Monday, February 16, 2009

Medical Monday: Connor's Chromosomal Condition (The Extremely Long Explanation)

Yes, yes, I know it's actually Tuesday. You wouldn't BELIEVE how long it took me to write this post. But I started when it was Monday, so Medical Monday it is.

So anyway, it's that time again: Medical Monday! I blog each Monday about a different condition Connor has and then post a link to it on the side bar as I go. This way people can get a better idea of what Connor deals with on a daily basis and his family and friends can understand what I'm saying when I call and spout ridiculously long medical terms.

DISCLAIMER: I would like to emphasize for those people who stumble upon this blog that I'm not a doctor, and I have no medical experience other than the approximately 900 doctor's appointments I've been to in the past two years. I just know about these things in relation to how they apply to Connor and not anyone else's child, so if you want accurate info on this sort of thing, please please please ask your doctor or go to the medical library instead of looking it up on the Internet. The library is your friend.

A FURTHER WARNING: This is a really, really long post, folks, and it's still a simplified version of what is a very, very complicated process. If you aren't all that interested in the hows and whys of balanced and unbalanced translocations, I suggest you skip it. Sorry. Oh, and also my drawings are really bad.

So today's topic is the big one-- the one that caused it all. That, my friends, is Connor's genetic condition-- a submicroscopic subtelomeric unbalanced translocation 46xy der t(1)(1;15)(q42;q26.2). That's quite a mouthful! But what the heck does all of that gobbledygook mean?

To explain that, we're going to have to go back. Way back. Not to Connor's conception-- but to his dad Jeremy's. This is because while most genetic issues are what's called de novo-- meaning they are spontaneous mutations that weren't passed down from either parent, that wasn't the case with us.

Every cell in the human body is a diploid cell; it has within its nucleus 46 chromosomes-- 2 pairs each of chromosomes 1-22 and either a pair of X chromosomes or an X and a Y chromosome-- which carry all of the genetic information of that unique individual. Every cell, that is, except mature sperm cells. During sperm cell production, the cell undergoes a process called meiosis. It's a really complicated process, and you can see a video about it here if you want the long complicated explanation, but when it's all over and done with you end up with four sperm cells with only 23 chromosomes in each sperm cell-- haploid cells. Here's a basic explanation of the whole process if mine didn't make any sense.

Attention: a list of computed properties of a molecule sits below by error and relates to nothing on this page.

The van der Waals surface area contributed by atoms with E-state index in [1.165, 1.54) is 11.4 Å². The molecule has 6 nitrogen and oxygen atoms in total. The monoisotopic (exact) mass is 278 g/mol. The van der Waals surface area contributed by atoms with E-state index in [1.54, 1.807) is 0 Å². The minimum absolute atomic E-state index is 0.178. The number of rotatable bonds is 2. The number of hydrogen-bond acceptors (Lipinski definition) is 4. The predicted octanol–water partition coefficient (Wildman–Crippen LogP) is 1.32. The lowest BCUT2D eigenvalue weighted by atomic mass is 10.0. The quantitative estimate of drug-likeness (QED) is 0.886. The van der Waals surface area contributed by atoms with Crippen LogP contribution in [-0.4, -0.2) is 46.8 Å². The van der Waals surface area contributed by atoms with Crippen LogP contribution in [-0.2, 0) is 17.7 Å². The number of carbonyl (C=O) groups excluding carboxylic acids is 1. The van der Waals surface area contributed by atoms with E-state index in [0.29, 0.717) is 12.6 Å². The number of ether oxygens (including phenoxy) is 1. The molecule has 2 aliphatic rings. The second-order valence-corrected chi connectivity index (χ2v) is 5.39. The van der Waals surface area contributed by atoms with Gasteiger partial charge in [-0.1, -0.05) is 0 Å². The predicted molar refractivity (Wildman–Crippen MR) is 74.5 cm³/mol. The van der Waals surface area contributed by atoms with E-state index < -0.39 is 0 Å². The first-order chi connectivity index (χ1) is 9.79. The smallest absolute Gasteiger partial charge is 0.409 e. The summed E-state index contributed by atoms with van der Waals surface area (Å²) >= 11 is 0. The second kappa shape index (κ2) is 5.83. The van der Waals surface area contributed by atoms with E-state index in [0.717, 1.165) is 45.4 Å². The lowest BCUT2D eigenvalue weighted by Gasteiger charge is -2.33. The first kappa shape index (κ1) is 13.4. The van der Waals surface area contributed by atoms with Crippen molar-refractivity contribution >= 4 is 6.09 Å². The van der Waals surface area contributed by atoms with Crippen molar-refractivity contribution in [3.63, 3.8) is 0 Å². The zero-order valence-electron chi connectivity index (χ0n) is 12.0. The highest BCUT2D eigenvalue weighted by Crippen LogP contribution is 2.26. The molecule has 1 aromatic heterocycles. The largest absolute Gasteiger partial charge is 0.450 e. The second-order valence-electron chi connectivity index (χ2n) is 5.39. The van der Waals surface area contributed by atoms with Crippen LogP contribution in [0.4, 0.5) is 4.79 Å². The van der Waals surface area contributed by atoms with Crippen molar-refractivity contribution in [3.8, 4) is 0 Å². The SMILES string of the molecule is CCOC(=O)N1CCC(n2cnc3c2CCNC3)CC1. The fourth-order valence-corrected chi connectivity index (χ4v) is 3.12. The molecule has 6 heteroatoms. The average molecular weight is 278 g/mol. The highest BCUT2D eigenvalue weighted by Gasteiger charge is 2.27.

Anyway, so on to fertilization. Sperm, meet egg. Egg, sperm.

The egg still has two full sets of chromosomes. However, just before it begins its journey to meet the sperm, the egg's chromosomes split apart. There's still 46 of them in there, but they aren't attached to one another any more. They stay this way until the sperm and the egg meet, and then the sperm's 23 chromosomes all pair up randomly with one of the egg's chromosomes. The sad loser wallflower egg chromosomes that didn't get picked up by the suave handsome sperm chromosomes are launched into oblivion in a little capsule called a polar body, leaving an egg with 46 unique chromosomes-- the beginnings of a new human being.

A crazy little fact-- there are 64 trillion different ways the egg and sperm chromosomes can combine, pretty much ensuring that all of your children will be absolutely unique, unless you are having identical twins, which I'm not going into here. Um, anyway, back on topic.

So in all of this chromosome tangoing, there is room for error. Sometimes when the chromosomes are doing their delicate dance of separation and partnering, something goes wrong.

So here's our starting point:

In Jeremy's case, what happened is when either the sperm or the egg did their initial division, perhaps during the process called crossing over, or during the time that the sperm and egg were combining, two tiny pieces of chromosomes 1 and 15 broke off.

They then switched places. This is called a balanced reciprocal translocation. All of the genetic information was still there-- it was just in the wrong place.

What effect did this have on Jeremy? Absolutely no effect, that's what. We had no idea, in fact, that he had anything different about his DNA at all until we had Connor.

So here's the deal. Jeremy's sperm go through meiosis. Remember he has two copies of chromosomes 1 and 15-- one with the error, and one without. So what happens is that as the sperm cells divide, they can end up with one of four different combinations of those two chromosomes:

Sperm 1: Has two normal chromosomes.
Sperm 2: Has two abnormal chromosomes.
Sperm 3: Has a normal chromosome 1 and an abnormal chromosome 15
Sperm 4: Has an abnormal chromosome 1 and a normal chromosome 15

So what happens in each of these scenarios when these sperm meet with an egg containing normal chromosomes?

Sperm 1 + Egg = A completely normal pair of chromosomes on both 1 and 15. This baby would have no genetic issues and could not pass on any issues to his or her children.
Sperm 2 + Egg = Another balanced reciprocal translocation. This baby would have all of the genetic information there and be unaffected just like his or her father, but would also run into the same issues when it's time for baby making as dear old dad had to deal with.
Sperm 3 + Egg = Uh oh. Here's where we start running into trouble. Because only one of the abnormal chromosomes was passed on, this baby has an extra bit of chromosome 1, and is missing a piece of chromosome 15. This is called an unbalanced translocation. Not all of the information that's needed is there, and some of the information is copied too many times. This leads to all kinds of problems, depending on what information is missing and copied.